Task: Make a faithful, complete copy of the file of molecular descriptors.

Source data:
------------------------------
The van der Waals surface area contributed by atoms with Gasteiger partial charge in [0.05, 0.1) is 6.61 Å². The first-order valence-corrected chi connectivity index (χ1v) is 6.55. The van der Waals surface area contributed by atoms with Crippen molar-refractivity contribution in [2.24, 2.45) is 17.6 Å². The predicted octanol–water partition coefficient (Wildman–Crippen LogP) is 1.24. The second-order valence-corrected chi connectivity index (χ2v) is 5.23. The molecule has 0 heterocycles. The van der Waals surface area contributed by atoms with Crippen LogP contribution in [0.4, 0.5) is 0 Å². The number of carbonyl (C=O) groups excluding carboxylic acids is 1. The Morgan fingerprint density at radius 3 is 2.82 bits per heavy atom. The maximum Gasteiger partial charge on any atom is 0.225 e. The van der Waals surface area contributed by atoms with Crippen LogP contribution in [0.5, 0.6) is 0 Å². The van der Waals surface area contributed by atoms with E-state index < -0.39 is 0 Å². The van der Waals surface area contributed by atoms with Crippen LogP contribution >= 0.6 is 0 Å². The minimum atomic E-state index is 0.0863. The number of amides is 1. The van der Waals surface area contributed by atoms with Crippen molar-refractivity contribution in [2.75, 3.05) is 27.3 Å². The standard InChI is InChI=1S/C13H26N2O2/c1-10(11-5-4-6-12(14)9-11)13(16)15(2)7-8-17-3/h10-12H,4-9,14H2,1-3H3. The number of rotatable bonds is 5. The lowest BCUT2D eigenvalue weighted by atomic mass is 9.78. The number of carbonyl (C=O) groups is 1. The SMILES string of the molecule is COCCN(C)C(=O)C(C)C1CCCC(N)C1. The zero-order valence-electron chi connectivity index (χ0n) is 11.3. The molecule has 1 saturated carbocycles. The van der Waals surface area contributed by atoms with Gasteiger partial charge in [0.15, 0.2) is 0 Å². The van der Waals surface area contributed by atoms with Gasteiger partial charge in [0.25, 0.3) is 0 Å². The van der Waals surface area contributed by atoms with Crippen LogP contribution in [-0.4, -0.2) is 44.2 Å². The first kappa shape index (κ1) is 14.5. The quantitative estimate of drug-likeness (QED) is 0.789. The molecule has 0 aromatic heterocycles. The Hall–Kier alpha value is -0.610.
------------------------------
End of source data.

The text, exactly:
The van der Waals surface area contributed by atoms with Gasteiger partial charge in [0.05, 0.1) is 6.61 Å². The first-order valence-corrected chi connectivity index (χ1v) is 6.55. The van der Waals surface area contributed by atoms with Crippen molar-refractivity contribution in [2.24, 2.45) is 17.6 Å². The predicted octanol–water partition coefficient (Wildman–Crippen LogP) is 1.24. The second-order valence-corrected chi connectivity index (χ2v) is 5.23. The molecule has 0 heterocycles. The van der Waals surface area contributed by atoms with Crippen LogP contribution in [0.4, 0.5) is 0 Å². The number of carbonyl (C=O) groups excluding carboxylic acids is 1. The Morgan fingerprint density at radius 3 is 2.82 bits per heavy atom. The maximum Gasteiger partial charge on any atom is 0.225 e. The van der Waals surface area contributed by atoms with Crippen LogP contribution in [0.5, 0.6) is 0 Å². The van der Waals surface area contributed by atoms with E-state index < -0.39 is 0 Å². The van der Waals surface area contributed by atoms with Crippen LogP contribution >= 0.6 is 0 Å². The minimum atomic E-state index is 0.0863. The number of amides is 1. The van der Waals surface area contributed by atoms with Crippen molar-refractivity contribution in [2.75, 3.05) is 27.3 Å². The standard InChI is InChI=1S/C13H26N2O2/c1-10(11-5-4-6-12(14)9-11)13(16)15(2)7-8-17-3/h10-12H,4-9,14H2,1-3H3. The number of rotatable bonds is 5. The lowest BCUT2D eigenvalue weighted by atomic mass is 9.78. The number of carbonyl (C=O) groups is 1. The SMILES string of the molecule is COCCN(C)C(=O)C(C)C1CCCC(N)C1. The zero-order valence-electron chi connectivity index (χ0n) is 11.3. The molecule has 1 saturated carbocycles. The van der Waals surface area contributed by atoms with Gasteiger partial charge in [0.15, 0.2) is 0 Å². The van der Waals surface area contributed by atoms with Gasteiger partial charge in [0.25, 0.3) is 0 Å². The van der Waals surface area contributed by atoms with Crippen LogP contribution in [-0.4, -0.2) is 44.2 Å². The first kappa shape index (κ1) is 14.5. The quantitative estimate of drug-likeness (QED) is 0.789. The molecule has 0 aromatic heterocycles. The Hall–Kier alpha value is -0.610.